In January, the U.S. and its allies began lifting economic sanctions on Iran, after the International Atomic Energy Agency verified that Iran was complying with its nuclear obligations. Since then, one of Iran's main goals has been to replace its commercial aircraft fleet, which is thoroughly obsolete.
Iran quickly struck a deal with Airbus (NASDAQOTH:EADSY) in late January to buy 118 jets spanning all of Airbus' aircraft families. The deal for 45 narrow-bodies and 73 widebodies is worth $27 billion at list prices. (That said, discounts of 50% or more are quite common for large orders.)
Boeing (NYSE:BA) was slower to engage with Iran, perhaps due to political concerns. However, the two parties have been discussing an aircraft deal for several months. On Tuesday, the two sides finally announced a tentative agreement for about 100 Boeing airplanes.
Important opportunities in this market
Iran's commercial aircraft fleet currently consists of about 250 planes. That makes it a relatively small market for Boeing and Airbus, which each plan to churn out about 900 planes annually by the end of the decade. By comparison, there are thousands of commercial airplanes operating in large markets like the U.S. and China.
However, because of Iran's economic isolation since the 1979 revolution, it hasn't been able to buy new planes for many years. Iranian officials estimate that 230 of the 250 commercial airplanes in Iran need to be replaced as soon as possible. Iran is interested in buying 400-500 new airplanes, including growth opportunities, in the coming years.
This makes Iran a very enticing market in the near term. Order volumes have been slowing at both Boeing and Airbus recently, largely because airlines collectively have more than 10,000 new planes scheduled for delivery over the next 10 years. Iran is one of the few markets where there is ample demand for new airplanes right now.
Widebody orders are particularly important
During a recent sales trip to Iran, Boeing offered its 737 single-aisle jet as well as the 777 and 787 widebodies. The tentative agreement covers planes from the upcoming 737 MAX family as well as the 777-300ER and the next-generation 777-9X.
To Boeing, 777 orders are far more important than 737 orders, as the latter model has a massive backlog. By contrast, Boeing has fewer than 200 firm orders remaining for the current-generation 777. Boeing needs to bring in 40 to 50 orders per year over the next several years to fill the remaining delivery slots until production switches over to the 777X around 2020. Year to date, Boeing has won only 12 firm orders for the 777 family.
Boeing and Iran Air haven't revealed the exact mix of models covered by their tentative agreement. The good news is that Iran seems particularly interested in buying widebodies and is looking to get new planes as soon as possible. That could help Boeing fill some of its remaining 777 delivery slots for 2017 and 2018, which is the company's most critical priority.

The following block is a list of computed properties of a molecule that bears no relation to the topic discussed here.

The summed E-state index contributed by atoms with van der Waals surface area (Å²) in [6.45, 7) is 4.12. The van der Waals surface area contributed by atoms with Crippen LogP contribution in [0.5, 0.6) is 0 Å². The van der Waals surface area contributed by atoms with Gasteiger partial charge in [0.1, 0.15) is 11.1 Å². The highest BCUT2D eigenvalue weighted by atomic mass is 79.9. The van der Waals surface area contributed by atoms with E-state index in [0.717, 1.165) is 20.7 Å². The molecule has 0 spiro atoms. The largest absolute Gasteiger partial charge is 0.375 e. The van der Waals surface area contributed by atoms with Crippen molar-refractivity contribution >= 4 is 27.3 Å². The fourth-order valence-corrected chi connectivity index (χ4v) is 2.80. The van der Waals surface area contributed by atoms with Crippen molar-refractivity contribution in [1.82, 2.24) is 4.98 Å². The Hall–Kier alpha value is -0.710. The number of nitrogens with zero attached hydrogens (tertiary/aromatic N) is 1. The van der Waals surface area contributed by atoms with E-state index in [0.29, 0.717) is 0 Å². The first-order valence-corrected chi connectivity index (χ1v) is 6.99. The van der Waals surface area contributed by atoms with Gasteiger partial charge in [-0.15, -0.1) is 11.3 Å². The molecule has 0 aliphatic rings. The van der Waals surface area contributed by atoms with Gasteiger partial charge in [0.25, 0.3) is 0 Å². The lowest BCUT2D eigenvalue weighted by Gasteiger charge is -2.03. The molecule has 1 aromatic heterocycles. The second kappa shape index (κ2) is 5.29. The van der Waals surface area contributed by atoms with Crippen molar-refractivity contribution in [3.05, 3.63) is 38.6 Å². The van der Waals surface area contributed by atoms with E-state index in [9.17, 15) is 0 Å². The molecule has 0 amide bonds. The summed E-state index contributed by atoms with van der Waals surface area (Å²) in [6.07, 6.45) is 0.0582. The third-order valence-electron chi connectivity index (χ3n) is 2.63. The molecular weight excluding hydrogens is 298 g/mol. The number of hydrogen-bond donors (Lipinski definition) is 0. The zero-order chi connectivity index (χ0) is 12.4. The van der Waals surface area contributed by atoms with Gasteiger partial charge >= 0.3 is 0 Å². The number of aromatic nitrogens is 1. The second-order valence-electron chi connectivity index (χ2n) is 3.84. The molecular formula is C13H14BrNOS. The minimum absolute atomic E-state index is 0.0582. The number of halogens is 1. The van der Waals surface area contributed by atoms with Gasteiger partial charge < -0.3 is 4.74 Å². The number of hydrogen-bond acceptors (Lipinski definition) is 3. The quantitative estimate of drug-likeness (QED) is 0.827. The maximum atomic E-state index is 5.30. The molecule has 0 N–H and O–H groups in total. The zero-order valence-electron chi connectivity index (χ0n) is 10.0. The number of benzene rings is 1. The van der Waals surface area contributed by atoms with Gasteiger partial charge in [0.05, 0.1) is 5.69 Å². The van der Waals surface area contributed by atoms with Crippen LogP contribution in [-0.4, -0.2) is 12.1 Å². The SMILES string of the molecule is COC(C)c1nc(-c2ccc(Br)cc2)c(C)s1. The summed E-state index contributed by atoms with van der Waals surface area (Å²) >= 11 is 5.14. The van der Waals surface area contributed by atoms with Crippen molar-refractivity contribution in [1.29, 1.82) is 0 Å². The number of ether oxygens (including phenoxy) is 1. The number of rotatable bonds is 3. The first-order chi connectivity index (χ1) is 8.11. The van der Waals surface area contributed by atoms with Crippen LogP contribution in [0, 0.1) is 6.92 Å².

Political and economic challenges ahead
Even though Boeing and Iran have a tentative agreement, there's no guarantee that it will stick. Airbus and Iran still haven't finalized their sales agreement; they are waiting for export licenses from the U.S., which are needed due to the high proportion of U.S.-made parts. (Airbus expects to get those licenses later this month.)
If anything, Boeing faces even bigger hurdles due to the deep enmity between the U.S. and Iran. Many U.S. lawmakers and special-interest groups are vehemently opposed to American companies doing business with Iran. Hard-line factions in Iran are equally suspicious of the U.S.
This means that even a small shift in the political winds could cause an aircraft deal with Iran to unravel. Additionally, anti-money-laundering controls related to Iran remain extremely strict. Most banks are very wary of providing financing to Iran, which could make it impossible for airlines there to pay for new planes.
Thus, there are more stumbling blocks here than would be the case in a typical aircraft deal. However, Boeing needs to reel in as many 777 orders as possible. That makes it worth jumping through a lot of hoops and taking on some extra risk in this case.
Adam Levine-Weinberg owns shares of Boeing. The Motley Fool has no position in any of the stocks mentioned. Try any of our Foolish newsletter services free for 30 days. We Fools may not all hold the same opinions, but we all believe that considering a diverse range of insights makes us better investors. The Motley Fool has a disclosure policy.